We weren't arriving in Tauranga until 9.30am, so we actually got a lie in on a port day for once! Then it was up on deck for the sail in. Tauranga's most famous landmark is Mount Maunganui, a flat topped volcanic mound, which towers over the port. It was wonderful watching the approach as we rounded this hill, and watching the sailing boats and beach houses appear on the other side. We had breakfast and then went to meet for our tour. Today we would not be staying in Tauranga itself but would be going on a journey to see Scenes of The Hobbit!
This started with an hour long coach ride through the beautiful green hills and farmlands of this area of New Zealand - sheep and cows as far as the eye could see! Our driver told us he was not from the local area, so knew little about Tauranga, but pointed out lots of different types of native trees as we meandered along, crossing a winding river several times. We finally came over one last hill and saw signs for our destination - the village of Hobbiton. The film set for the Hobbit films still exists in its entirety in the centre of a farm in a place called Matamata, owned by a now very wealthy retired farmer! The farm is immense, so after picking up our Hobbiton guide, we drove for a good 10 minutes past fields and sheep before our first view down to the famous village. We were then given umbrellas (as the first drops of rain had just started to fall...) and taken on our guided tour. If you have seen any of the Lord of the Rings or Hobbit films you will know what to expect, but it was still amazing to be suddenly immersed in this fairytale world. It reminded me of entering Disney World - the real word ceases to exist in an instant! We spent a fascinating couple of hours wandering round Hobbit houses, looking into their gardens full of flowers (with butterflies all over the place), vegetables, washing hanging on lines, wood sheds, freshly caught fish, bee hives, mail boxes, and sign posts directing you to the different areas. We were shown where different scenes of the films were made, and how some areas had only been on screen for several seconds but were still created with meticulous attention to detail. The apple and pear trees had even been turned into plum trees for the filming! After touring the houses, we saw the party field with maypole and had a chance to play some traditional games. We saw Sam's house, and then went along a winding path to the water mill (which was still turning), and the Green Dragon inn. Here we were served a glass of cider or ginger ale, and a chocolate and raspberry muffin (divine!), then given a bit more time to wander round the area and spot the dragon hiding in the reeds! Eventually it was sadly time to leave the village, but there was just enough time to stop in the gift shop and get a strawberry milkshake before setting off back to Tauranga! We had abandoned our umbrellas half way round the tour as the rain had stopped, but just as the coach left the heavens opened and the rain continued heavily most of the way back!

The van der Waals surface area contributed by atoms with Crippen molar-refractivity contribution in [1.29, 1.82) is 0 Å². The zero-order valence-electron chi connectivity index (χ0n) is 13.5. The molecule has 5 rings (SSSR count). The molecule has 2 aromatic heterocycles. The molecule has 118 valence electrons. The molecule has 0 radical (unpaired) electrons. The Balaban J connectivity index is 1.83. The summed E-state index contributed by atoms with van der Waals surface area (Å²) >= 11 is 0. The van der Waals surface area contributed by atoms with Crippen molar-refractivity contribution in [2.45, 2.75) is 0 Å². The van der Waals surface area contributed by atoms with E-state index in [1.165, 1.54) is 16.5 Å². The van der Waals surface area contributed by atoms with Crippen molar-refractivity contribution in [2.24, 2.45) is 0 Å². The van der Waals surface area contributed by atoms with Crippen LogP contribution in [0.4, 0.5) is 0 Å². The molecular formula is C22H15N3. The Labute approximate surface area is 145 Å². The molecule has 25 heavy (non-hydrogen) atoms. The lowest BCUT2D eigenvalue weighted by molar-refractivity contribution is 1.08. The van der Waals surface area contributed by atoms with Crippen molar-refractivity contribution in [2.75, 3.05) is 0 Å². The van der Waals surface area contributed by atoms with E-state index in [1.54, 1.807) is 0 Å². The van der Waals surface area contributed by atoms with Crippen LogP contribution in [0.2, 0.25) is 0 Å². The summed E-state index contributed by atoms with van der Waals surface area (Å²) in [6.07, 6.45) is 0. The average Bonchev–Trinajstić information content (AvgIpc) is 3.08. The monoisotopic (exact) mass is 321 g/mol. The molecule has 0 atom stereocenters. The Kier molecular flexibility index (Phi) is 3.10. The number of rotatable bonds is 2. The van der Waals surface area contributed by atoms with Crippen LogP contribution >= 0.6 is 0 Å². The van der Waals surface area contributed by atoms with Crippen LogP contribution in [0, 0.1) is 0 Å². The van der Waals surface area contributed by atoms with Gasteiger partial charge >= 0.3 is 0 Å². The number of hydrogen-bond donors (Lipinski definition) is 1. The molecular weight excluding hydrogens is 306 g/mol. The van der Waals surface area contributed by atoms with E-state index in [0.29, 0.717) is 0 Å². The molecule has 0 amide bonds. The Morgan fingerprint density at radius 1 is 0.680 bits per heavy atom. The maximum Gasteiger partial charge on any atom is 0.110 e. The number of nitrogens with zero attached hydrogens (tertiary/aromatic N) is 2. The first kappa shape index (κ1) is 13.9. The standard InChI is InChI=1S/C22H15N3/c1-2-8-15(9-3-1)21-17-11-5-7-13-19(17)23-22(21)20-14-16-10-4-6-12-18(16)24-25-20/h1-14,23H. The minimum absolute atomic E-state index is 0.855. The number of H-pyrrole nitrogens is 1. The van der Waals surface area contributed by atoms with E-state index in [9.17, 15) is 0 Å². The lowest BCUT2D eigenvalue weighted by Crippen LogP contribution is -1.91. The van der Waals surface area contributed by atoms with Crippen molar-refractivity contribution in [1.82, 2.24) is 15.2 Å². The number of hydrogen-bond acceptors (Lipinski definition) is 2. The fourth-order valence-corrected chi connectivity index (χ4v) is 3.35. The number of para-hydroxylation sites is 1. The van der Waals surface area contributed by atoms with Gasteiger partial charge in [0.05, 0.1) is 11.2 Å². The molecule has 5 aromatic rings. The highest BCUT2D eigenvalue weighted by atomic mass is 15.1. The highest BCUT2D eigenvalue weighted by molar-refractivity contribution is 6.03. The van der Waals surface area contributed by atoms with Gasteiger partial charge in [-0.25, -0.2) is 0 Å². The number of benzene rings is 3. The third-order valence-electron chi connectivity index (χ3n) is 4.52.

When we got back to the ship it was 3.30pm, and all I had eaten all day was sugar, so we quickly went up to the buffet to get some savoury food (thank goodness the ship serves food 24/7!), before setting out again to have a look around Tauranga itself. We took a leisurely stroll along the beach towards Mount Maunganui, and briefly contemplated attempting the 45minute walk to the top, but since our legs were still aching from the day before we decided against it! Instead we went to look in the town at some of the unique shops, and then made our way back to the ship.
We had dinner and then went to the evening's classical flute/ piano concert, and then on to the theatre for the main show - the saxophonist Julian Smith (who came third in Britain's Got Talent a few years ago) who did a fantastic show. Then to bed, absolutely exhausted after three consecutive days ashore!